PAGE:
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Is there a library or recommended way for creating an iterator pipeline in Python?

For example:

>>>all_items().get("created_by").location().surrounding_cities()

I also want to be able to access attributes of the objects in the iterators. In the above example, all_items() returns an iterator of items, and the items have different creators.

The .get("created_by") then returns the "created_by" attribute of the items (which are people), and then location() returns the city of each person, and then pipes it to surrounding_cities(), which returns all an iterator of the surrounding cities for each location (so the end result is a large list of surrounding cities).

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I think that is unpythonic. –  mikerobi May 31 '11 at 14:01
1  
You're looking for: code.google.com/p/python-pipeline –  janislaw May 31 '11 at 14:22
    
I'm trying to see what it would take to emulate Gremlin in Python:youtube.com/watch?v=5wpTtEBK4-E –  espeed May 31 '11 at 14:40

3 Answers 3

in your example you only really have two iterator methods, all_items and surrounding_cities so you could do pretty well with just itertools.chain:

from itertools import chain

cities = chain.from_iterable(
    item.get("created_by").location().surrounding_cities() for item in all_items()
)

cities would then be an iterator listing all the surrounding cities for the items

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I suggest you look up how to implement pipes with coroutines in python, more specifically this pipe example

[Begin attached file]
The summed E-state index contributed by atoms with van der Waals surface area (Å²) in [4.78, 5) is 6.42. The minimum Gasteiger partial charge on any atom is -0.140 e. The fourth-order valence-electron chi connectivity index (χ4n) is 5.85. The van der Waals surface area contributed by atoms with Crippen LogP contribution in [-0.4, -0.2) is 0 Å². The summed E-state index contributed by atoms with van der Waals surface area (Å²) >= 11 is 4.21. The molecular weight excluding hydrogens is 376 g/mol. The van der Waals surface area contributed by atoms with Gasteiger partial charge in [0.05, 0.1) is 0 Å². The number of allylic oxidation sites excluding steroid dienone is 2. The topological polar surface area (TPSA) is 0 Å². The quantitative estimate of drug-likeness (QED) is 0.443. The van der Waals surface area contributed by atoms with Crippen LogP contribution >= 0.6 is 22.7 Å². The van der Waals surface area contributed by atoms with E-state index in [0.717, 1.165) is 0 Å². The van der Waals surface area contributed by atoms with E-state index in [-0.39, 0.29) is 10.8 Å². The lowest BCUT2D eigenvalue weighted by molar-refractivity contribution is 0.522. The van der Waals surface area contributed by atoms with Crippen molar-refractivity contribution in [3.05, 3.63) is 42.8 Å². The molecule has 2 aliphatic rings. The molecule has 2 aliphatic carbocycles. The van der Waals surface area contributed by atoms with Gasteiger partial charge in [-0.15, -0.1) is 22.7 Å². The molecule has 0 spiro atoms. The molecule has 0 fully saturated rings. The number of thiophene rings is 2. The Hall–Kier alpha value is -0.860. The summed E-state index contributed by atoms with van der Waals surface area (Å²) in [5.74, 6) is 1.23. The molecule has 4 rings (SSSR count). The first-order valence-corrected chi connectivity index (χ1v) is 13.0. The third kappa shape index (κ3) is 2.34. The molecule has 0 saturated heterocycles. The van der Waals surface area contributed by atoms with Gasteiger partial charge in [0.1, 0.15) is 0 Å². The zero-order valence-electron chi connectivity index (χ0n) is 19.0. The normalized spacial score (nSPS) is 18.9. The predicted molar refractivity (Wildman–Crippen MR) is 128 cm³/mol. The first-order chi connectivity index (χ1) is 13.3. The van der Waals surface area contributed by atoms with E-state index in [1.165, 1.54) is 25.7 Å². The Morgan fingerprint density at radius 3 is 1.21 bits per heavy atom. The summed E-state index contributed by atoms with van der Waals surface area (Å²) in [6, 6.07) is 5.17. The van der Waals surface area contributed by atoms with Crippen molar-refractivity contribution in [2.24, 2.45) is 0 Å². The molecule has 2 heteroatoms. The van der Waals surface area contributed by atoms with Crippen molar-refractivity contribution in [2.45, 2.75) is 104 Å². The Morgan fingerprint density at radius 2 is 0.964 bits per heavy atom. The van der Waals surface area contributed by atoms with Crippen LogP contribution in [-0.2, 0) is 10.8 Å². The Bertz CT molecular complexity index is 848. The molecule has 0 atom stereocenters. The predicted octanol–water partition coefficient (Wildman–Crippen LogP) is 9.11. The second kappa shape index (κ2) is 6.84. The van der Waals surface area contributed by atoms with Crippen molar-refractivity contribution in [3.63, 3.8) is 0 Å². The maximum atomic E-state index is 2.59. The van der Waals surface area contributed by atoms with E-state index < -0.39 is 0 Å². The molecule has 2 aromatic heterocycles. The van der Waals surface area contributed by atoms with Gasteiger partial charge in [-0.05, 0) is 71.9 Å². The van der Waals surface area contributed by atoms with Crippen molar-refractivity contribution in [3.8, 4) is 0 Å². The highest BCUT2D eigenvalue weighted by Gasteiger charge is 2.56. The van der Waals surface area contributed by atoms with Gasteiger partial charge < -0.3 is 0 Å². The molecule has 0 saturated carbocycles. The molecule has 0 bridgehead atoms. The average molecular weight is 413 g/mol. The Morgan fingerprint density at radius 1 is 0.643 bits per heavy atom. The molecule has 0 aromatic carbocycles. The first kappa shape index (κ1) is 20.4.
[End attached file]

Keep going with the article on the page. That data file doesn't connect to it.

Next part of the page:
If you implemented your functions according to the example above, then your code would be something like this (for simplicity, I suppose you'll want to print those cities):

all_items(get_location(get_creators(get_surrounding_cities(printer()))))
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Why not all_items(get_creators(get_location(get_surrounding_cities(printer())))) ? Is there a reason for all_items and get_creators to behave differently than get_location and get_surrounding_cities? –  slowdog May 31 '11 at 14:08
    
Actually you're right, no need to behave differently, I edited my answer –  bpgergo May 31 '11 at 14:22

Aren't you just processing an iterator? The natural way to use an iterator in Python is the for loop:

for item in all_items():
    item.get("created_by").location().surrounding_cities()

There are other possibilities such as list comprehensions which may make more sense depending upon what you're doing (usually makes more sense if you're trying to generate a list as your output).

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